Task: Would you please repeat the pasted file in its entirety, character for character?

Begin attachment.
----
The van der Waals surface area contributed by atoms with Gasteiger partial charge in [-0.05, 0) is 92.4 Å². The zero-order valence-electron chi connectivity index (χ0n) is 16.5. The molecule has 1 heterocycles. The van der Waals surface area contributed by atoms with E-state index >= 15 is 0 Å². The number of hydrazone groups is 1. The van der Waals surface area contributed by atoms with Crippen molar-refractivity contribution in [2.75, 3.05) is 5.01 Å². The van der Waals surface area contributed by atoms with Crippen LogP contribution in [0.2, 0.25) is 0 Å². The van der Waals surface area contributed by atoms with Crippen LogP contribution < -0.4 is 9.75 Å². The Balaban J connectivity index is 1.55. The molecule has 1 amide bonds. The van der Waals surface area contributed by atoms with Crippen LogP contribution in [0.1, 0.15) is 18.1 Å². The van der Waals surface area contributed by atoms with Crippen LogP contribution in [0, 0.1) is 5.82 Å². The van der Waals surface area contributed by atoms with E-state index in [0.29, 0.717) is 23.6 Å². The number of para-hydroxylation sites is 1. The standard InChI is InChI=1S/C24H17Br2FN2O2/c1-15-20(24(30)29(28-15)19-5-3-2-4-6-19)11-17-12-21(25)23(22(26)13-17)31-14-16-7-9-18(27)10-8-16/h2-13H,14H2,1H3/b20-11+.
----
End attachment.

The van der Waals surface area contributed by atoms with Gasteiger partial charge in [-0.05, 0) is 92.4 Å². The zero-order valence-electron chi connectivity index (χ0n) is 16.5. The molecule has 1 heterocycles. The van der Waals surface area contributed by atoms with E-state index >= 15 is 0 Å². The number of hydrazone groups is 1. The van der Waals surface area contributed by atoms with Crippen molar-refractivity contribution in [2.75, 3.05) is 5.01 Å². The van der Waals surface area contributed by atoms with Crippen LogP contribution in [0.2, 0.25) is 0 Å². The van der Waals surface area contributed by atoms with Crippen LogP contribution < -0.4 is 9.75 Å². The Balaban J connectivity index is 1.55. The molecule has 1 amide bonds. The van der Waals surface area contributed by atoms with Crippen LogP contribution in [0.1, 0.15) is 18.1 Å². The van der Waals surface area contributed by atoms with Crippen LogP contribution in [0, 0.1) is 5.82 Å². The van der Waals surface area contributed by atoms with E-state index in [0.29, 0.717) is 23.6 Å². The number of para-hydroxylation sites is 1. The standard InChI is InChI=1S/C24H17Br2FN2O2/c1-15-20(24(30)29(28-15)19-5-3-2-4-6-19)11-17-12-21(25)23(22(26)13-17)31-14-16-7-9-18(27)10-8-16/h2-13H,14H2,1H3/b20-11+.